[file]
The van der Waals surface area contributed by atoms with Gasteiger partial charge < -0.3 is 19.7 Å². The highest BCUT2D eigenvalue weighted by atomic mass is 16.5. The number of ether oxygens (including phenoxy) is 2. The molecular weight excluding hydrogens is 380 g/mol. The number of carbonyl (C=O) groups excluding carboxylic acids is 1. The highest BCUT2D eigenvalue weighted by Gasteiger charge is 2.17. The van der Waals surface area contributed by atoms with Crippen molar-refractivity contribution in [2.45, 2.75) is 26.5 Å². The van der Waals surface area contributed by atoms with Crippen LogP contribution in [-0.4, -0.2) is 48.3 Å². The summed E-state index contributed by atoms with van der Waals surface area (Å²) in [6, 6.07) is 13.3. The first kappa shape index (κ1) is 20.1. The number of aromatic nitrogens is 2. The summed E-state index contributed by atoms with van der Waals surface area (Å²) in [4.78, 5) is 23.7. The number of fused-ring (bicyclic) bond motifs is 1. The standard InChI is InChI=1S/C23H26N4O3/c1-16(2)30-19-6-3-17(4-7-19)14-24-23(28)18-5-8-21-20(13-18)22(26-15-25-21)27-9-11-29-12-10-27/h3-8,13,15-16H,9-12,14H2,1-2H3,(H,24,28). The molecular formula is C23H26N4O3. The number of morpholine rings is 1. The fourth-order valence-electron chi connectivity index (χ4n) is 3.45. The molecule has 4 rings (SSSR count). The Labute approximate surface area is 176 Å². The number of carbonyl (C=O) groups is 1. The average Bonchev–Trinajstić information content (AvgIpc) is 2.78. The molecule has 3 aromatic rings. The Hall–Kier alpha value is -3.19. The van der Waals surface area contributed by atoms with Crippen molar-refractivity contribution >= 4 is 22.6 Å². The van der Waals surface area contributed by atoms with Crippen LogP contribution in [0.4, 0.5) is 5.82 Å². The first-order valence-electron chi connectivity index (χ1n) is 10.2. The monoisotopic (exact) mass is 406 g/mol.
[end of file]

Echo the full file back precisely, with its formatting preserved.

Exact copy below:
The van der Waals surface area contributed by atoms with Gasteiger partial charge < -0.3 is 19.7 Å². The highest BCUT2D eigenvalue weighted by atomic mass is 16.5. The number of ether oxygens (including phenoxy) is 2. The molecular weight excluding hydrogens is 380 g/mol. The number of carbonyl (C=O) groups excluding carboxylic acids is 1. The highest BCUT2D eigenvalue weighted by Gasteiger charge is 2.17. The van der Waals surface area contributed by atoms with Crippen molar-refractivity contribution in [2.45, 2.75) is 26.5 Å². The van der Waals surface area contributed by atoms with Crippen LogP contribution in [-0.4, -0.2) is 48.3 Å². The summed E-state index contributed by atoms with van der Waals surface area (Å²) in [6, 6.07) is 13.3. The first kappa shape index (κ1) is 20.1. The number of aromatic nitrogens is 2. The summed E-state index contributed by atoms with van der Waals surface area (Å²) in [4.78, 5) is 23.7. The number of fused-ring (bicyclic) bond motifs is 1. The standard InChI is InChI=1S/C23H26N4O3/c1-16(2)30-19-6-3-17(4-7-19)14-24-23(28)18-5-8-21-20(13-18)22(26-15-25-21)27-9-11-29-12-10-27/h3-8,13,15-16H,9-12,14H2,1-2H3,(H,24,28). The molecular formula is C23H26N4O3. The number of morpholine rings is 1. The fourth-order valence-electron chi connectivity index (χ4n) is 3.45. The molecule has 4 rings (SSSR count). The Labute approximate surface area is 176 Å². The number of carbonyl (C=O) groups is 1. The average Bonchev–Trinajstić information content (AvgIpc) is 2.78. The molecule has 3 aromatic rings. The Hall–Kier alpha value is -3.19. The van der Waals surface area contributed by atoms with Crippen molar-refractivity contribution >= 4 is 22.6 Å². The van der Waals surface area contributed by atoms with Crippen LogP contribution in [0.4, 0.5) is 5.82 Å². The first-order valence-electron chi connectivity index (χ1n) is 10.2. The monoisotopic (exact) mass is 406 g/mol.